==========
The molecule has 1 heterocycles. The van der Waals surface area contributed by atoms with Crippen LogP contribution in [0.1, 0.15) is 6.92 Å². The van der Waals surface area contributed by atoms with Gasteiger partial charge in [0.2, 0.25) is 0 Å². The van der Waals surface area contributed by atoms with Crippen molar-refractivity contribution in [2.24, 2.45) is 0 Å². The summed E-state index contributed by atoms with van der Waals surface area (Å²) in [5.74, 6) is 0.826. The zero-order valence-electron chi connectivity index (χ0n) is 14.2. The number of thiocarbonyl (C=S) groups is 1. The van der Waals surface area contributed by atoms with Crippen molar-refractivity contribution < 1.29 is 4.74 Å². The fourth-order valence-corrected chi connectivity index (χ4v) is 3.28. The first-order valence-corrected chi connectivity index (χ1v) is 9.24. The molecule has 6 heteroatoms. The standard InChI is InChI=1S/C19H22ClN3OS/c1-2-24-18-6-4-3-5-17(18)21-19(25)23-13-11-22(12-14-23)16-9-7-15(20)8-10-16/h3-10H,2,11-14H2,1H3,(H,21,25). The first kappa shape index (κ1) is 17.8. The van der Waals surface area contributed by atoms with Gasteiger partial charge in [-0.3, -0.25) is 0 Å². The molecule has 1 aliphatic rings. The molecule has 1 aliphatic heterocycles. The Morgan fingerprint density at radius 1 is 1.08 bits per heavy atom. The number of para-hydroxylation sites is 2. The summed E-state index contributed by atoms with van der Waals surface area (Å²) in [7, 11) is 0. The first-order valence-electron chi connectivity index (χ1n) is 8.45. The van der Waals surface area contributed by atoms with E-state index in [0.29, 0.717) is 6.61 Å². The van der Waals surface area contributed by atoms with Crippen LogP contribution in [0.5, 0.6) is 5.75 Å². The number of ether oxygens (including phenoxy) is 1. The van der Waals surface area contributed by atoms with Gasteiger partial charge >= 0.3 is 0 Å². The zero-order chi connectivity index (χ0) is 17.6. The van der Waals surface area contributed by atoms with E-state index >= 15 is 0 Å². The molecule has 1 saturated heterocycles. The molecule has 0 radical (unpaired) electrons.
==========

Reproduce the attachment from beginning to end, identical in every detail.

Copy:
The molecule has 1 heterocycles. The van der Waals surface area contributed by atoms with Crippen LogP contribution in [0.1, 0.15) is 6.92 Å². The van der Waals surface area contributed by atoms with Gasteiger partial charge in [0.2, 0.25) is 0 Å². The van der Waals surface area contributed by atoms with Crippen molar-refractivity contribution in [2.24, 2.45) is 0 Å². The summed E-state index contributed by atoms with van der Waals surface area (Å²) in [5.74, 6) is 0.826. The zero-order valence-electron chi connectivity index (χ0n) is 14.2. The number of thiocarbonyl (C=S) groups is 1. The van der Waals surface area contributed by atoms with Crippen molar-refractivity contribution < 1.29 is 4.74 Å². The fourth-order valence-corrected chi connectivity index (χ4v) is 3.28. The first-order valence-corrected chi connectivity index (χ1v) is 9.24. The molecule has 6 heteroatoms. The standard InChI is InChI=1S/C19H22ClN3OS/c1-2-24-18-6-4-3-5-17(18)21-19(25)23-13-11-22(12-14-23)16-9-7-15(20)8-10-16/h3-10H,2,11-14H2,1H3,(H,21,25). The first kappa shape index (κ1) is 17.8. The van der Waals surface area contributed by atoms with Gasteiger partial charge in [-0.3, -0.25) is 0 Å². The molecule has 1 aliphatic rings. The molecule has 1 aliphatic heterocycles. The Morgan fingerprint density at radius 1 is 1.08 bits per heavy atom. The number of para-hydroxylation sites is 2. The summed E-state index contributed by atoms with van der Waals surface area (Å²) in [7, 11) is 0. The first-order valence-electron chi connectivity index (χ1n) is 8.45. The van der Waals surface area contributed by atoms with E-state index in [0.29, 0.717) is 6.61 Å². The van der Waals surface area contributed by atoms with Crippen LogP contribution in [0.5, 0.6) is 5.75 Å². The number of ether oxygens (including phenoxy) is 1. The van der Waals surface area contributed by atoms with Gasteiger partial charge >= 0.3 is 0 Å². The zero-order chi connectivity index (χ0) is 17.6. The van der Waals surface area contributed by atoms with E-state index >= 15 is 0 Å². The molecule has 1 saturated heterocycles. The molecule has 0 radical (unpaired) electrons.